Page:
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tv   Charlie Rose  Bloomberg  March 31, 2016 7:00pm-8:01pm EDT

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♪ >> from our studios in new york, this is charlie rose. charlie: when you first heard there was a new musical may be in the works about alexander hamilton. special,usic would be >> for me, the most famous person was linn. i didn't know a lot about alexander hamilton. his name on it was compelling enough for me to want to see
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what i could do to be a part of it. up -- i didn't think there was any way i would get the job. i thought it would make money. charlie: that would be one hell of a investment. you are the wrapper. per.ap >> to the people that know me. charlie: can you imagine the idea of you, thomas jefferson, a founding father? >> no. never imagined it. tommy brought the idea up to me while we were at the super bowl. he told me what it was about. i said, yes, send it to me. this cannot work. understanding he was a genius. as soon as they sent me the using, they sent be demos where
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he sings everything himself. all of the beats were made on garageband. even that was enough to say, oh that's perfect. charlie: i keep hearing the word, genius attached to him. what is it about him that everyone says is genius? >> he is a synthesizer. he has made them make us in a way that they never have before. he has made them make sense in the context of our time. with our music. leslie: made these dead white guys -- available to black and brown people. charlie: timing was important. >> yes.
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people found a truth within themselves. and read life into it. -- breathe life into it. thehe genius comes from work, not the product itself. that was apparent to me the first day i entered the room. i could see the minds that were here, they were coming together, and what that meant in terms of throwing an idea out there and throwing it .way and being able to freely bring ideas up and let go of them. charlie: you guys are in it. people will tell you because you are in it, what it means to them. what are you hearing? what is resonating with these audiences. these are extra ordinary audiences.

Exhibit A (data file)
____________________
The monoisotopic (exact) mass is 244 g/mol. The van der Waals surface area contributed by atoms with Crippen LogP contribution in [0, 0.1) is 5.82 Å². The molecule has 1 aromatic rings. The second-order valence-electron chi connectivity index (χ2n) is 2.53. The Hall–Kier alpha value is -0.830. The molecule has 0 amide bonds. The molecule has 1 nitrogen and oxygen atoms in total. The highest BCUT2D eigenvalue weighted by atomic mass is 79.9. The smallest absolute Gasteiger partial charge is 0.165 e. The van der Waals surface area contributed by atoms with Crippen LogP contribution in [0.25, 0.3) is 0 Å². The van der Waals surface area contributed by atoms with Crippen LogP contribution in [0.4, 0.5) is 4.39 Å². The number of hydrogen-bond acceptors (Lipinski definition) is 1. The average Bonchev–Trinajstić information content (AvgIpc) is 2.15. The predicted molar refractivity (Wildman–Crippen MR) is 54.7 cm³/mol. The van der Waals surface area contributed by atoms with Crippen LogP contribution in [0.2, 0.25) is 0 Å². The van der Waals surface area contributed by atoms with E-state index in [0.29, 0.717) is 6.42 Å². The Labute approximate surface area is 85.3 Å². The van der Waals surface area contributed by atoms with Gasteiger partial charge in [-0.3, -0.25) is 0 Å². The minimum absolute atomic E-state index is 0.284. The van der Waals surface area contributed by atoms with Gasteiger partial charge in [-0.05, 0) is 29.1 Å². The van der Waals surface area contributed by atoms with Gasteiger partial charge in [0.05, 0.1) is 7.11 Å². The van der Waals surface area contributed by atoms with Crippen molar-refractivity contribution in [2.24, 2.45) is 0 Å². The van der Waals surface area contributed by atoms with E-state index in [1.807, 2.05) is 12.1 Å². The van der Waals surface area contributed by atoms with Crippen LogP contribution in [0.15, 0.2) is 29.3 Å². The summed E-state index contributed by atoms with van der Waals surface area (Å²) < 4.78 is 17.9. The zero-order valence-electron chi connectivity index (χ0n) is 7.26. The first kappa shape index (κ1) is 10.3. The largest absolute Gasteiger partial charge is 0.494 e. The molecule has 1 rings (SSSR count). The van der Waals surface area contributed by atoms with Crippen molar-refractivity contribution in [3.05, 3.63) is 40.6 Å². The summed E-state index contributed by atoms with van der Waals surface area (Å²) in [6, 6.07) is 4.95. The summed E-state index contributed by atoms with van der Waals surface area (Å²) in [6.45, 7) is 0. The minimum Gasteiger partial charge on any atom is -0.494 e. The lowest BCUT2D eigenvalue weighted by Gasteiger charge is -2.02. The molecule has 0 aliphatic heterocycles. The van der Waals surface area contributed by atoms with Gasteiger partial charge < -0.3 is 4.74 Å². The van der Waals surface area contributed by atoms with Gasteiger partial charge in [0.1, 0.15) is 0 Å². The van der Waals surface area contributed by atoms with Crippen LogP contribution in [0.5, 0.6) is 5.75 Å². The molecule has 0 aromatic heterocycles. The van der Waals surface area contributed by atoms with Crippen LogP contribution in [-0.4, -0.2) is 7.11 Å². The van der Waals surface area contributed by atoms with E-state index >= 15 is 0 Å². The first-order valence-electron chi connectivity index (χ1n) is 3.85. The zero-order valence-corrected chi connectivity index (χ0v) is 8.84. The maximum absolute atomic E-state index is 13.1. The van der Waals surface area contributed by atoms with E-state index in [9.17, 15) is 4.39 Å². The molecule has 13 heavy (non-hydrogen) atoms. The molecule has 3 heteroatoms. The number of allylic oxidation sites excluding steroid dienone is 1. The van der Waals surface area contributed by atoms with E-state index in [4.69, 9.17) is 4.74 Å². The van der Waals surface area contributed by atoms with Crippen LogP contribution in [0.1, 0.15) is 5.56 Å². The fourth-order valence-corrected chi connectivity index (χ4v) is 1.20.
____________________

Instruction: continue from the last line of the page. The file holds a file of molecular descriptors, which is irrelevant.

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from a high school student in the bronx to people from around the world. what is it? >> after the show there is a lot of -- something i want to say. i need to be able to express myself, but i cannot. i am sorry. to which we say, ok, we feel it too. there is a communion that happens between what happens on stage and what seems to be affecting people out in the audience. christopher: that is, you get this overwhelming sense of feeling something. of being moved. there are so many different things happening in the story that is -- it is almost impossible to peg if it is just the music or lights. they could be any number of those things or all of them. show,aving not seen the
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people express themselves. charlie: you said it gives you something you did not have before. ownership of your own history. is really time i have felt particularly american. the last eight months i have been working on this, or i guess three years. , i think what it does is are. value to whoever you i think it does that for everybody. i say all the time what this show asks of you as a performer is to bring every part of you on stage. i think that translates. you, exactly where you are right now, if you had a bad day or a great day, doesn't matter.